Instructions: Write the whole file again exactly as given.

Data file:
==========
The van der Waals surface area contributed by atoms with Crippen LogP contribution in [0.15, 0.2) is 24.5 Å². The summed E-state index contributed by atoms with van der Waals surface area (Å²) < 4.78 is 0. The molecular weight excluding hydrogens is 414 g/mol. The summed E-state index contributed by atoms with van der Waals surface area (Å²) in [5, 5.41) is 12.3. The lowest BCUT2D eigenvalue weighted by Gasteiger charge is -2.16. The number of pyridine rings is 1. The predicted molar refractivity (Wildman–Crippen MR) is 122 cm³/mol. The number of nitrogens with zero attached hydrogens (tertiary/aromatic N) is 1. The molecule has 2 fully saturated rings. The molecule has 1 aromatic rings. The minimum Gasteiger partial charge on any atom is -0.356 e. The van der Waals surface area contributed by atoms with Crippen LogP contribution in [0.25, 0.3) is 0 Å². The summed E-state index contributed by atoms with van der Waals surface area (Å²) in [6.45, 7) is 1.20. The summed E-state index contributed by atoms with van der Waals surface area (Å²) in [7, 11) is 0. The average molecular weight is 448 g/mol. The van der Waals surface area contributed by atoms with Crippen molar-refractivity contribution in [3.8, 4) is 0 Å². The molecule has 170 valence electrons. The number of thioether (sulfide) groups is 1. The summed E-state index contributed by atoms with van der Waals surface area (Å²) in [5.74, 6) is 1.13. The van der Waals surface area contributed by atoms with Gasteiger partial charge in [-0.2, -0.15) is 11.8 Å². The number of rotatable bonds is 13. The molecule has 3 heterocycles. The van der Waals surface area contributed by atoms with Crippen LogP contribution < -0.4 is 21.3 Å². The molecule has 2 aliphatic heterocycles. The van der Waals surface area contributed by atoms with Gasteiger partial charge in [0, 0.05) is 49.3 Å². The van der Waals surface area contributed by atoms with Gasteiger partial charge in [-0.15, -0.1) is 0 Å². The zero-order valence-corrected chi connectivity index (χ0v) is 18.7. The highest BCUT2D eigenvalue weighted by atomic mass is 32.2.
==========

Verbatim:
The van der Waals surface area contributed by atoms with Crippen LogP contribution in [0.15, 0.2) is 24.5 Å². The summed E-state index contributed by atoms with van der Waals surface area (Å²) < 4.78 is 0. The molecular weight excluding hydrogens is 414 g/mol. The summed E-state index contributed by atoms with van der Waals surface area (Å²) in [5, 5.41) is 12.3. The lowest BCUT2D eigenvalue weighted by Gasteiger charge is -2.16. The number of pyridine rings is 1. The predicted molar refractivity (Wildman–Crippen MR) is 122 cm³/mol. The number of nitrogens with zero attached hydrogens (tertiary/aromatic N) is 1. The molecule has 2 fully saturated rings. The molecule has 1 aromatic rings. The minimum Gasteiger partial charge on any atom is -0.356 e. The van der Waals surface area contributed by atoms with Crippen LogP contribution in [0.25, 0.3) is 0 Å². The summed E-state index contributed by atoms with van der Waals surface area (Å²) in [6.45, 7) is 1.20. The summed E-state index contributed by atoms with van der Waals surface area (Å²) in [7, 11) is 0. The average molecular weight is 448 g/mol. The van der Waals surface area contributed by atoms with Crippen molar-refractivity contribution in [3.8, 4) is 0 Å². The molecule has 170 valence electrons. The number of thioether (sulfide) groups is 1. The summed E-state index contributed by atoms with van der Waals surface area (Å²) in [5.74, 6) is 1.13. The van der Waals surface area contributed by atoms with Gasteiger partial charge in [-0.2, -0.15) is 11.8 Å². The number of rotatable bonds is 13. The molecule has 3 heterocycles. The van der Waals surface area contributed by atoms with Crippen LogP contribution < -0.4 is 21.3 Å². The molecule has 2 aliphatic heterocycles. The van der Waals surface area contributed by atoms with Gasteiger partial charge in [0, 0.05) is 49.3 Å². The van der Waals surface area contributed by atoms with Gasteiger partial charge in [-0.15, -0.1) is 0 Å². The zero-order valence-corrected chi connectivity index (χ0v) is 18.7. The highest BCUT2D eigenvalue weighted by atomic mass is 32.2.